Myths are powerful precisely to the extent that people believe them. And people believe them because they obviously do capture something about empirical realities. Myths, then, are not empirical falsehoods in a straightforward sense. Instead, myths have a tenuous relationship to empirical realities insofar as they have universalizing tendencies. They are sweeping. They obscure differences, flatten variations, and represent one set of assumptions as capturing the whole of the matter. Hence, as in the oats example, the myth that underlies the practices of some donors is the sweeping presumption that poor people do not understand what food is best for them.

Myths also cast the truths of a limited group, usually a structurally dominant group, as the standard bearers of reality. It is important to point this out because it forces us to see that the articulation of myths is an act of power. The invocation of myths is an act where the point of view of a group is recast as a neutral fact—absent of actors, interests, and uneven consequences. Who gets to decide what is nutritious? Experts (such as nutritionists or academics),[3] donors. Who is to be acted upon when it comes to what they should and should not put into their bodies? Recipients, “the poor.” These presumptions are cast in terms of nutritional “facts.” Unpacking myths means asking questions such as: who has decided oats are good, on what basis, and for whom?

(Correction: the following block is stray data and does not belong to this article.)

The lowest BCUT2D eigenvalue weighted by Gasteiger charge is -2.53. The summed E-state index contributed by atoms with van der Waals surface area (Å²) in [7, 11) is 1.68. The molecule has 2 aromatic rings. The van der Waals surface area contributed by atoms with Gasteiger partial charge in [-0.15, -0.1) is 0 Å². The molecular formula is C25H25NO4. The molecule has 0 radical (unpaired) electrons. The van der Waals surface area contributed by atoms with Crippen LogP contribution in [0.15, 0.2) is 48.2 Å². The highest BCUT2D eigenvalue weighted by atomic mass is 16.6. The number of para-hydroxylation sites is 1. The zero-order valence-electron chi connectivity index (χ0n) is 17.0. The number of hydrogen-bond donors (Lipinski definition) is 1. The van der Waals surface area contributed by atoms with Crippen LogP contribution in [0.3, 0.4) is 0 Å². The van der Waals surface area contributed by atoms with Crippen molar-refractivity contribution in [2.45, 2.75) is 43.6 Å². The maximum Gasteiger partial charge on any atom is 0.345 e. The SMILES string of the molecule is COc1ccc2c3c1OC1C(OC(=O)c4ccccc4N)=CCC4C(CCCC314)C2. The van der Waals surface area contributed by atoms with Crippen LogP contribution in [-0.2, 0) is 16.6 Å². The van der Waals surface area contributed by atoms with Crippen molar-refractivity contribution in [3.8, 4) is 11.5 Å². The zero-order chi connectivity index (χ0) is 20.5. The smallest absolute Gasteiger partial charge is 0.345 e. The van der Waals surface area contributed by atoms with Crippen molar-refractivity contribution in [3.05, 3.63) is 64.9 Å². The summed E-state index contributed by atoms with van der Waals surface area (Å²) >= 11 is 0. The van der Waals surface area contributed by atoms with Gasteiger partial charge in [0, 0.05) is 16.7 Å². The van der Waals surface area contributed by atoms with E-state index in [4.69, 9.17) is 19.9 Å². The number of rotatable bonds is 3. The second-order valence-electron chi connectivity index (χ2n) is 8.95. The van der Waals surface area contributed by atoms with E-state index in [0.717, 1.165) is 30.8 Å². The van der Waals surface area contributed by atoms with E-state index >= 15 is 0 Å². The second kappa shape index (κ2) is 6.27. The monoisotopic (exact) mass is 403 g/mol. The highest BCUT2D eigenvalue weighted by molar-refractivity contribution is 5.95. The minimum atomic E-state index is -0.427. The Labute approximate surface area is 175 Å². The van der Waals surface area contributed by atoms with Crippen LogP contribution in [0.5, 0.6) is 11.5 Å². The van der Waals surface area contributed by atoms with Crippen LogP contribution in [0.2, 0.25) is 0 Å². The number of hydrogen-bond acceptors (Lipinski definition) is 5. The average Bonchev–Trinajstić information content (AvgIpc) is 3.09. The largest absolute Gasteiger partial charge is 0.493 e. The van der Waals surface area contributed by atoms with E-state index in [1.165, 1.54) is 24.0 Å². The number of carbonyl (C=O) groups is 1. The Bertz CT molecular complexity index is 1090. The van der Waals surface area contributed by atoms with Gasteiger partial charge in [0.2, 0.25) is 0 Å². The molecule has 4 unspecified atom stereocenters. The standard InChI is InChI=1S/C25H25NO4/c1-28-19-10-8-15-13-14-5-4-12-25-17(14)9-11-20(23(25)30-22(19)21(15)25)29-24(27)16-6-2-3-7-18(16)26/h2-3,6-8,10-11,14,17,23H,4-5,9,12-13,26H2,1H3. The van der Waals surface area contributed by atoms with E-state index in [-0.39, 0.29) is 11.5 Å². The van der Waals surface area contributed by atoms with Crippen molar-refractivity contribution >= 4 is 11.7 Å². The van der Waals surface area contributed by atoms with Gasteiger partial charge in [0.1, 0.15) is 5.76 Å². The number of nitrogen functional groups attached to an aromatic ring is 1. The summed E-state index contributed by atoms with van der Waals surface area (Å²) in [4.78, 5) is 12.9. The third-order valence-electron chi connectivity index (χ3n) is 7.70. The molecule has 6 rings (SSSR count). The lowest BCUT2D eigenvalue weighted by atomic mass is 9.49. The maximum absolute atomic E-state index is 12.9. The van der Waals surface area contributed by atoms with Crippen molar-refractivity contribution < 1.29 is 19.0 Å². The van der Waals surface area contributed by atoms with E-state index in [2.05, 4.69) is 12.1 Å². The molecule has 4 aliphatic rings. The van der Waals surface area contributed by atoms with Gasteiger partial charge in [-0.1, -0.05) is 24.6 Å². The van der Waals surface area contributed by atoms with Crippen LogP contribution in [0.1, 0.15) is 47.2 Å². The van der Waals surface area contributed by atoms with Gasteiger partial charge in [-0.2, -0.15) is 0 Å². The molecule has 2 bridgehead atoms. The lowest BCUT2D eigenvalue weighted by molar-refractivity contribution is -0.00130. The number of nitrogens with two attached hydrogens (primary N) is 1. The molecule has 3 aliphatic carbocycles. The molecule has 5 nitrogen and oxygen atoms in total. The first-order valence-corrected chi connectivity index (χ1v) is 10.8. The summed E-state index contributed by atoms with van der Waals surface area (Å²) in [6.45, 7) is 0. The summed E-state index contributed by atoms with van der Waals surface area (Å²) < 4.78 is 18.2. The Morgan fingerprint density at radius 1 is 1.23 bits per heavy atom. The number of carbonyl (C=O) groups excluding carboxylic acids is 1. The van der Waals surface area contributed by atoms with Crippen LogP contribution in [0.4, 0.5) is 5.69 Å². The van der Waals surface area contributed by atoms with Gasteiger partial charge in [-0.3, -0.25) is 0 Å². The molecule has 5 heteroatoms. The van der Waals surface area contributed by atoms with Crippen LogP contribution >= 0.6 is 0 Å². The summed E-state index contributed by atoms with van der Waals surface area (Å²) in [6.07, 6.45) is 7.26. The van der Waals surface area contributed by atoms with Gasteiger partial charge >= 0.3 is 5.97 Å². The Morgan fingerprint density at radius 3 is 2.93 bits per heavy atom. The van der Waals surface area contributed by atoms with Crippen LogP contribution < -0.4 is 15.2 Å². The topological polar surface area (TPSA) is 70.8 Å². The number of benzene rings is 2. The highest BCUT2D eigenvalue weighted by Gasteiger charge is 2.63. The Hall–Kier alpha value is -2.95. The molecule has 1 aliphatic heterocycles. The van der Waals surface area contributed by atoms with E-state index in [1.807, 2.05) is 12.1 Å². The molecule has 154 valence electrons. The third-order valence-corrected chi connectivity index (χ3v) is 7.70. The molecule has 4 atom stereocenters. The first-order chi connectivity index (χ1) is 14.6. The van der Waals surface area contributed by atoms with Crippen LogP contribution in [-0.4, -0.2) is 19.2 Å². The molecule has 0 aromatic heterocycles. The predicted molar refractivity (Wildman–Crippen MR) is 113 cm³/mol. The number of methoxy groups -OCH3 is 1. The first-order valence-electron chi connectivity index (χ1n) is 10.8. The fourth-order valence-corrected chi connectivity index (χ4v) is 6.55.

Myths reside in individual heads. They are the basis of individual beliefs and prejudices. One can study myths in this way, by analyzing people’s belief systems—how they think about something. As a sociologist, however, I am more interested in how myths manifest in shared practices. In particular, I want to know how and what kinds of myths are embedded in institutional practices, and with what consequences for the way those institutions behave. These are where myths have the most insidious effects. They are not necessarily clearly articulated; instead, they live under the safety of rules, regulations, policies, and laws. Their effects are regularly applied in the everyday. And they are therefore mistakenly taken-for-granted as part of our realities. It is through institutions that myths are transformed into facts.

Myths in Singapore’s welfare regime

 What are some myths embedded in Singapore’s welfare regime? In this article, I highlight two: the self-reliant Singaporean; there is no real poverty and inequality is a negative externality.